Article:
(l-r) Christine Barbour and Jerry Wright. Courtesy photo


We are political science professors at Indiana University. As part of our jobs, we co-authored an Introduction to American Government textbook called Keeping the Republic (Congressional Quarterly Press). The book was written for this moment, but it was a moment we didn’t seriously think would come during the book’s lifetime. Or ours.

The gist is that democracies are not Energizer bunnies, running forever like perpetual motion machines. Democracies wind down. They get sloppy. They get perverted so that the will served is not the popular will, but that of those who can manipulate the system. Democracies can wither, as Barack Obama said at the Democratic National Convention. And they can die.

Our democracy today is seriously under threat. Not because the Republicans are in power—because Republicans are often as fierce or fiercer in their defense of our Constitution as the Democrats and we desperately need those Constitution-defending Republicans as much as we need Democrats—but because Donald Trump does not value it above his own drive to salvage a fragile ego from criticism. He has broken norm after norm—unwritten understandings and practices that support our system— without noticing or caring. For him, following the rules has always been a sucker’s game. And Trump will go to unholy lengths not to feel like a sucker.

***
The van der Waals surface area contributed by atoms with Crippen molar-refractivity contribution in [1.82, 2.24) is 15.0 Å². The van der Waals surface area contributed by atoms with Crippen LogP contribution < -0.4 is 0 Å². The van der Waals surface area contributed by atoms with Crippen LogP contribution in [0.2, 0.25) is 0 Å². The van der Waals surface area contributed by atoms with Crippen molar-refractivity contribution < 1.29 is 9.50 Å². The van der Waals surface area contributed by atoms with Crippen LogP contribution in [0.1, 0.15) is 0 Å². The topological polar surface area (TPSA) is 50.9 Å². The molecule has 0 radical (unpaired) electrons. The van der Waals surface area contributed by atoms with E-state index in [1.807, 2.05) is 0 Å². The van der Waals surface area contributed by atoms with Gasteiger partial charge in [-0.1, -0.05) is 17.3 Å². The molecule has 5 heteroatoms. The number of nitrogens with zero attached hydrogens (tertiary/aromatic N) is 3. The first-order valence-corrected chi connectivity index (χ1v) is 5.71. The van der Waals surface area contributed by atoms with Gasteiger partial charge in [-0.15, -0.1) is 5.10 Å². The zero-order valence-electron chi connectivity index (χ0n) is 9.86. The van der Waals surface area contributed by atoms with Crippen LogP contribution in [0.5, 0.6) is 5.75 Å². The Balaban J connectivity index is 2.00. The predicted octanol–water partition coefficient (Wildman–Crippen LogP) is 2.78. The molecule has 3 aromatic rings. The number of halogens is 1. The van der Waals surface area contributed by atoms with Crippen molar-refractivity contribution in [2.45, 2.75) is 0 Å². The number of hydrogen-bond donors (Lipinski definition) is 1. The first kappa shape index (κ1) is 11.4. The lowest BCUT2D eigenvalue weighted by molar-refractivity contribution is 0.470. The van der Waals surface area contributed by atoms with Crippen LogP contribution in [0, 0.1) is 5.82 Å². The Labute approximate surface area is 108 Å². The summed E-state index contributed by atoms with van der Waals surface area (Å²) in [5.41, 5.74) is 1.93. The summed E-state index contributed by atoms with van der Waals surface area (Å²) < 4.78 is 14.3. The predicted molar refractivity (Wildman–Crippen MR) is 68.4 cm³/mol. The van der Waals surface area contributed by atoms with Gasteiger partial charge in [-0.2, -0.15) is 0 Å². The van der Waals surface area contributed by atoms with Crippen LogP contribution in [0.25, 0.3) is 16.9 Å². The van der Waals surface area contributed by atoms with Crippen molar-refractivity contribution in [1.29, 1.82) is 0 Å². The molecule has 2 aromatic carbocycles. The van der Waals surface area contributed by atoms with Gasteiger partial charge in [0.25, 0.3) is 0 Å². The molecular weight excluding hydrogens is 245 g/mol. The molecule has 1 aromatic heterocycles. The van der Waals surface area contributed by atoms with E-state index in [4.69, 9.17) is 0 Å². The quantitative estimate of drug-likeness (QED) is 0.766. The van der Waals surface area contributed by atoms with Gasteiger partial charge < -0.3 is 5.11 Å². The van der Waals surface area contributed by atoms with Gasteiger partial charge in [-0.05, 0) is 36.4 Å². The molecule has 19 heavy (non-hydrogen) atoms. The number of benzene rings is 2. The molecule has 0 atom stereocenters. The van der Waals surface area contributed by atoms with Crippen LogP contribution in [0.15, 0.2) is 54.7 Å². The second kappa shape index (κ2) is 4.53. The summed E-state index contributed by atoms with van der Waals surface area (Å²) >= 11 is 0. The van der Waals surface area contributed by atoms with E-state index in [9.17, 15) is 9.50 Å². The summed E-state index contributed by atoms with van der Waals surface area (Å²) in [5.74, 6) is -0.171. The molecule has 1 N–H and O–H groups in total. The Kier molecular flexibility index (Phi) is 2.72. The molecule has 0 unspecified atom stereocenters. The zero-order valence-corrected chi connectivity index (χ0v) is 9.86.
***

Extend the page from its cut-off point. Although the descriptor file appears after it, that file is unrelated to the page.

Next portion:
Democrats and Republicans—all of us—in Bloomington and around the country: This is our moment to rise above the partisanship of the last decades and realize we have a common interest in righting the ship, in correcting the course that has brought us here. Of course it is not this simple—it never is—but ultimately, it is only by restoring the constitutional order that we can go back to our regularly scheduled partisan debates and battles. We need those debates—they are the lifeblood of democracy. We should not all agree on everything. And we don’t. And that is good.

But in Donald Trump’s America, disagreeing with Trump will earn you denigration, mockery, humiliation, and, so much worse, the direct attacks of public servants sworn to protect us who are being called in to stomp on the necks of their fellow citizens. That way lies the sabotage of our national character and the death of our Constitution.

Obama told us to make a plan. A plan is essential to save this thing we all love—a plan about how to register and request and submit a ballot in a timely way, but also a plan to contact fellow voters and urge them to do the same. We need to engage in phone banking, text writing, even filling out postcards—every mode of communication we have in this time of limited personal contact.

It’s time. It’s critical. Let’s get busy.